Former coach of the year and Stanley Cup-winner John Tortorella addressed the media in a teleconference this morning for the first time since being fired by the Lightning on Tuesday.
The bullet points: he wanted to coach here next season.
+ He feels the team is not far away from being competitive despite finishing last in the NHL.
+ The team would be unwise not to at least consider assistant coach Mike Sullivan as his replacement.
+ He expects his relationship with general manager Jay Feaster to heal over time after their contentious season, but it will take time.
QUESTIONS AND ANSWERS
Why did the coaching change take so long?
I think you’re asking the wrong guy and why I think I was let go. The people that let me go, you need to ask them that. But having said that, when your team finishes 30th in the National Hockey League, obviously it’s a pretty long year and not a great year by any stretch. I think eventually someone is going to have to give some skin here and it’s just part of the business.
In my mind it was inevitable and its part of the business. I understand that.
Did you want to return as coach?
Yes. I have to make my own bed here, too. At the end of the year I talked to (general manager) Jay (Feaster) after the exit interviews and I’m pretty honest about everything that goes around our team and I thought out loud to Jay and had a conversation to him, and maybe there was a different voice that could come into play here. You have such a long year and it's two days after the season. As I got away from it and I talked to my coaching staff, trainers and players, I don’t think that was the right way to go about it. And that is my responsibility. I don’t think the team is far away. I didn’t think the team is far away and I wanted to be part of the solution in trying to get that turned around, but unfortunately a few other people didn’t agree with me, and here we are.
Do you feel there was unfinished business with the Lightning?
It’s difficult. We all know this is part of the business. To me, I already miss the players. That’s what has really bothered me, and finally following a decision (being) announced yesterday, that’s what bothers me the most, because I won’t be with these players. Remember, I’ve been here seven years with the core of this hockey club and I’ve learned a ton from them as far as how you go about your business, about the game, about everything. I’ve been treated very well there, by you, the media, the fans there, and by the organization. the organization has treated me very well there. So when you build it – and that’s the hardest thing for me: we spent six, seven years in what I thought was an absolute comedy show when we started with it – and built it to a viable competitive team, winning a conference, winning some division titles, winning a Stanley Cup, and then you leave it now, you know, that’s difficult. It’s part of you and always will be part of me. There are no bitches with me as far as how I’ve been treated there, by everybody, the fans, the media and the organization. this is all part of the business here. So, I’ll miss that. I’ll miss especially being around the players, because we’ve gone through ups and downs as a group of men for a long time here, but I think, especially with the core, we’ve come to an understanding and I think there is a mutual respect there. there is definitely respect on my part to them.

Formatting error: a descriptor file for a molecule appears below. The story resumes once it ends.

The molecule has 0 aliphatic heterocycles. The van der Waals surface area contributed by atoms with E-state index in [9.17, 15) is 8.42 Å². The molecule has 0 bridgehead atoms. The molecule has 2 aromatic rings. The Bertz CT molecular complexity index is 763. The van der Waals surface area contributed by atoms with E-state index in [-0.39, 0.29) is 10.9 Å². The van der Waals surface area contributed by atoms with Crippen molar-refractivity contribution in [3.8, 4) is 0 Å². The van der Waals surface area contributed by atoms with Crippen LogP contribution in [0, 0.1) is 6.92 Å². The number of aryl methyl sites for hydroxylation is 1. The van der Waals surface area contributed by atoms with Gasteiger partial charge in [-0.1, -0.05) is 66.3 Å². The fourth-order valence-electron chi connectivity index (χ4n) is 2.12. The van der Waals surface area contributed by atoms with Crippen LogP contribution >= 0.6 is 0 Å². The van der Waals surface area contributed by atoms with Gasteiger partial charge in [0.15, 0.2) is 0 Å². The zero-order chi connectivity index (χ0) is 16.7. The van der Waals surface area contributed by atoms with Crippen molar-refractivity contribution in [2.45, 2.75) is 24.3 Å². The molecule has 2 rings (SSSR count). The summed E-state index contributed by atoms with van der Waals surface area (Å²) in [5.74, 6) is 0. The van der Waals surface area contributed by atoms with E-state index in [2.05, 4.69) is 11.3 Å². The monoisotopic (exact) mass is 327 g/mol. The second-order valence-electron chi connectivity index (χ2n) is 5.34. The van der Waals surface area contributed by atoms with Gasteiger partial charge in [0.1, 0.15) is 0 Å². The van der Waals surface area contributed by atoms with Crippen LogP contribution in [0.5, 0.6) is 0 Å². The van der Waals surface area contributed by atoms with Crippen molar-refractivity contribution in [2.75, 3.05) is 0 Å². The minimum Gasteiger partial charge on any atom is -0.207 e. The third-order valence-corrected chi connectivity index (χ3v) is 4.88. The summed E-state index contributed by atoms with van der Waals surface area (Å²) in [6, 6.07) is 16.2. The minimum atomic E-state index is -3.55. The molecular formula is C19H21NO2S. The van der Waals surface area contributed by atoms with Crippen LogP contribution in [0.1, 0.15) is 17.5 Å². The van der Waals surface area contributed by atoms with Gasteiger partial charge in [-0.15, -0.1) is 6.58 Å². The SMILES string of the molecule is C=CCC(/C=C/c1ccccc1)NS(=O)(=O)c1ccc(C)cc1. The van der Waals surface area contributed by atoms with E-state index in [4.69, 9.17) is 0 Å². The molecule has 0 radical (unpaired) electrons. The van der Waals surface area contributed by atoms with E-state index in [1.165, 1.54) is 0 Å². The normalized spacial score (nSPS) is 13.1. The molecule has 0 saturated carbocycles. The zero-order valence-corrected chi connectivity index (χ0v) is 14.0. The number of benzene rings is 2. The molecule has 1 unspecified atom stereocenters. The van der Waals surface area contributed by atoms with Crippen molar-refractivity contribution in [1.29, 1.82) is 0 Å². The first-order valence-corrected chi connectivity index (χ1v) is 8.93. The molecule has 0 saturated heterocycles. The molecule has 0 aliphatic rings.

Should assistant Mike Sullivan be the next coach?
I believe so, yes. I listen to all the people talking about this-coach, that-coach, who’s coming in, who should be there. God, look at ya. Look under your nose. Mike Sullivan is who I think is just a tremendous coach and probably – not probably, is – a better person. There’s no question as far as what he can do for a hockey club. And no one even speaks of him. That boggles my mind.
Do you wish to coach in the NHL again?
Do you believe your firing was mandated by the current owners, new owners or Feaster?
I guess you have to say all three.
Jay Feaster, he has supported me tremendously through the years I’ve been there. I’ve given Jay many management opportunities and some managers would have said, ‘You know what, I’ve had it with you. I’m done with this.’ He stuck through it with me and believed in what we were trying to do and I think it’s a great lesson. You go through the ups and downs of building a team ….
Jay did a great job in our organization as far as bringing some stability to it.
Will you lobby for your next job?
I don’t know how to go out there and push yourself onto peopleI’m not too interested in just sitting around and just collecting a paycheck. I want to work. But I don’t know how it all works.
-- BRANT JAMES, Times Staff Writer